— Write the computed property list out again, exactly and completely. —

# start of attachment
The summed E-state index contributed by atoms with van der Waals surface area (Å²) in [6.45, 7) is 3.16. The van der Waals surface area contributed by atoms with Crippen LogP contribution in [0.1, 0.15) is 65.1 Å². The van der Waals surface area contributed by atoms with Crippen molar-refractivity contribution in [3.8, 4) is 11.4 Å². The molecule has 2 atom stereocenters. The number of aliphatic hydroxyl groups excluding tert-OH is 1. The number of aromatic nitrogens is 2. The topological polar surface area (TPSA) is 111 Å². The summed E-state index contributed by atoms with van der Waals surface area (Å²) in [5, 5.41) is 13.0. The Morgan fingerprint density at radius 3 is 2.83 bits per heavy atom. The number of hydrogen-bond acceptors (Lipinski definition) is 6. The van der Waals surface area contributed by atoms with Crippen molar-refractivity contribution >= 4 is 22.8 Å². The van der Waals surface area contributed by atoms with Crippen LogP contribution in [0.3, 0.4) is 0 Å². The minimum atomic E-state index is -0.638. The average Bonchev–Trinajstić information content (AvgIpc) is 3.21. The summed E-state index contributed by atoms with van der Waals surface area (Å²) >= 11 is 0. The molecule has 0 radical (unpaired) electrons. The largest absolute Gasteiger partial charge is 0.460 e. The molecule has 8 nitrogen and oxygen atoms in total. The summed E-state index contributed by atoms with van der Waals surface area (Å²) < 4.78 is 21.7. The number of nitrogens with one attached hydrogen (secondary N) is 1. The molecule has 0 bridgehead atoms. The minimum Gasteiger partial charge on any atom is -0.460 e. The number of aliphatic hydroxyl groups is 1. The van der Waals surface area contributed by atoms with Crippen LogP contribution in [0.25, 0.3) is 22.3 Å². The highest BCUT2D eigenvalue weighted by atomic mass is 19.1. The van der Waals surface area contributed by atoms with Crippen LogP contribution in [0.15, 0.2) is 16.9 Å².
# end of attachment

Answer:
The summed E-state index contributed by atoms with van der Waals surface area (Å²) in [6.45, 7) is 3.16. The van der Waals surface area contributed by atoms with Crippen LogP contribution in [0.1, 0.15) is 65.1 Å². The van der Waals surface area contributed by atoms with Crippen molar-refractivity contribution in [3.8, 4) is 11.4 Å². The molecule has 2 atom stereocenters. The number of aliphatic hydroxyl groups excluding tert-OH is 1. The number of aromatic nitrogens is 2. The topological polar surface area (TPSA) is 111 Å². The summed E-state index contributed by atoms with van der Waals surface area (Å²) in [5, 5.41) is 13.0. The Morgan fingerprint density at radius 3 is 2.83 bits per heavy atom. The number of hydrogen-bond acceptors (Lipinski definition) is 6. The van der Waals surface area contributed by atoms with Crippen molar-refractivity contribution >= 4 is 22.8 Å². The van der Waals surface area contributed by atoms with Crippen LogP contribution in [0.3, 0.4) is 0 Å². The minimum atomic E-state index is -0.638. The average Bonchev–Trinajstić information content (AvgIpc) is 3.21. The summed E-state index contributed by atoms with van der Waals surface area (Å²) >= 11 is 0. The molecule has 0 radical (unpaired) electrons. The largest absolute Gasteiger partial charge is 0.460 e. The molecule has 8 nitrogen and oxygen atoms in total. The summed E-state index contributed by atoms with van der Waals surface area (Å²) < 4.78 is 21.7. The number of nitrogens with one attached hydrogen (secondary N) is 1. The molecule has 0 bridgehead atoms. The minimum Gasteiger partial charge on any atom is -0.460 e. The number of aliphatic hydroxyl groups is 1. The van der Waals surface area contributed by atoms with Crippen LogP contribution in [0.25, 0.3) is 22.3 Å². The highest BCUT2D eigenvalue weighted by atomic mass is 19.1. The van der Waals surface area contributed by atoms with Crippen LogP contribution in [0.15, 0.2) is 16.9 Å².